PITTSFIELD — Bud’s Shop ‘n Save in Pittsfield, an independent grocery store for more than 60 years, is set to begin operations under new ownership.

Beginning in January, the owners of another independent store, Danforth’s Down Home Supermarket in Hermon, will own and operate Bud’s, located at 101 Somerset Plaza.

Dean Homstead, owner of Bud’s, said he decided to sell the store so he could retire.

Homstead’s father began the business in 1953 with a store in Newport. Six years later, he opened stores in Pittsfield and Dexter. Dean Homstead took ownership of the stores in 1985.

Homstead sold the Newport and Dexter locations to Hannaford in 2016. When it came time to sell the Pittsfield store, however, he wanted to find a buyer who would preserve it as an independent grocer rather than having it become part of a large chain. Thus, he approached the Danforth family.

“I thought it was the perfect fit for what they’re looking for and what I was looking for: To have a family-operated business that will continue on, not just for what I want, but for my store associates and for the town of Pittsfield,” Homstead said.


Brett Danforth, the manager of Danforth’s Down Home Supermarket, said his family had been looking for several years to open a second location. Danforth said when Homstead approached him recently, everything fell into place.

“It truthfully was the perfect fit,” Danforth said. “Thirty minutes down the road and we’re familiar with the community. That gives us a leg up to make sure we can continue to run the business the way the community is familiar with, which is locally owned, family-run and with a customer-first and employee-centric business model.”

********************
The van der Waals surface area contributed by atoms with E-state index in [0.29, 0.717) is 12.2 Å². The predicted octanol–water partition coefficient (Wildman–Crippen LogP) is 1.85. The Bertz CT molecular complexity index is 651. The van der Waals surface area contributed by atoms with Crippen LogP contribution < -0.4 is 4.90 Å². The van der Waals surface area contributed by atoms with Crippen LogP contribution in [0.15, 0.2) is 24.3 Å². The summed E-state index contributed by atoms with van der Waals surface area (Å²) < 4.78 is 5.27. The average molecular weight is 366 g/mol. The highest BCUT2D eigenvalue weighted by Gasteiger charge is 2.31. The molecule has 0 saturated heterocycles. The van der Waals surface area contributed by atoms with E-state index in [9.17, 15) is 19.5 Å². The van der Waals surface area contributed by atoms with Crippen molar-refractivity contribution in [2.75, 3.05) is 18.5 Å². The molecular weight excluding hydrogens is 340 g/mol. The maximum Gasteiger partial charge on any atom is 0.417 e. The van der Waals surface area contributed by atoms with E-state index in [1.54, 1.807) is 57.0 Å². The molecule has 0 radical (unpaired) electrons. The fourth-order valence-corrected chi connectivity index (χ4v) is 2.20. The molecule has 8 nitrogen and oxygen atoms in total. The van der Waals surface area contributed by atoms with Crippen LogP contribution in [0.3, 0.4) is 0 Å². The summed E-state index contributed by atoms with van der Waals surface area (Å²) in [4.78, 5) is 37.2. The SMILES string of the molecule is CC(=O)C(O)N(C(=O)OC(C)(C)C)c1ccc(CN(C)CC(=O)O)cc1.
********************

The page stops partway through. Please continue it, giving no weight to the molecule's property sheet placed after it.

Danforth’s Down Home Supermarket opened in 2007 and is owned by Richard Danforth, Brett Danforth’s father. Both Bud’s and Danforth’s are Hannaford-supplied stores, one of several similarities that will help with the transition, Brett Danforth said.

The new ownership takes effect Jan. 2, although Brett Danforth said not much will change at first for shoppers. The employees at Bud’s will remain and their original start dates will be honored, Danforth said.

“It’s very important that we respect the history that’s there (at Bud’s) and we appreciate that,” Danforth said. “And I think that’s going to make the Pittsfield community and the employees understand much more quickly how we do business and how we’re going to continue to do business for many, many years.”

It is difficult to determine how many independent grocers remain in Maine because some local owners have multiple stores, according to Christine Cummings, executive director of the Maine Grocers & Food Producers Association in Augusta.


A 2017 economic report by the U.S. Department of Agriculture found that in 2015, independent grocery stores made up 11% of grocery sales across the country.

The independent markets play an important role because they make food accessible to those in rural and low-income areas, according to the report.

While the number of independent grocers nationwide increased between 2005 and 2015, the report says they were hit hardest by the Great Recession of 2007 to 2009 and saw diminished numbers.

Cummings said Maine has not necessarily seen independent stores going out of business. Instead, some stores have been acquired by other local owners, by larger chains or transitioned to employee ownership as the original owners look to retire, she said.

As Homstead prepares for his own retirement, he said he plans to remain a familiar face.

“I’m going to stay here,” he said, “and I’m going to shop here.”

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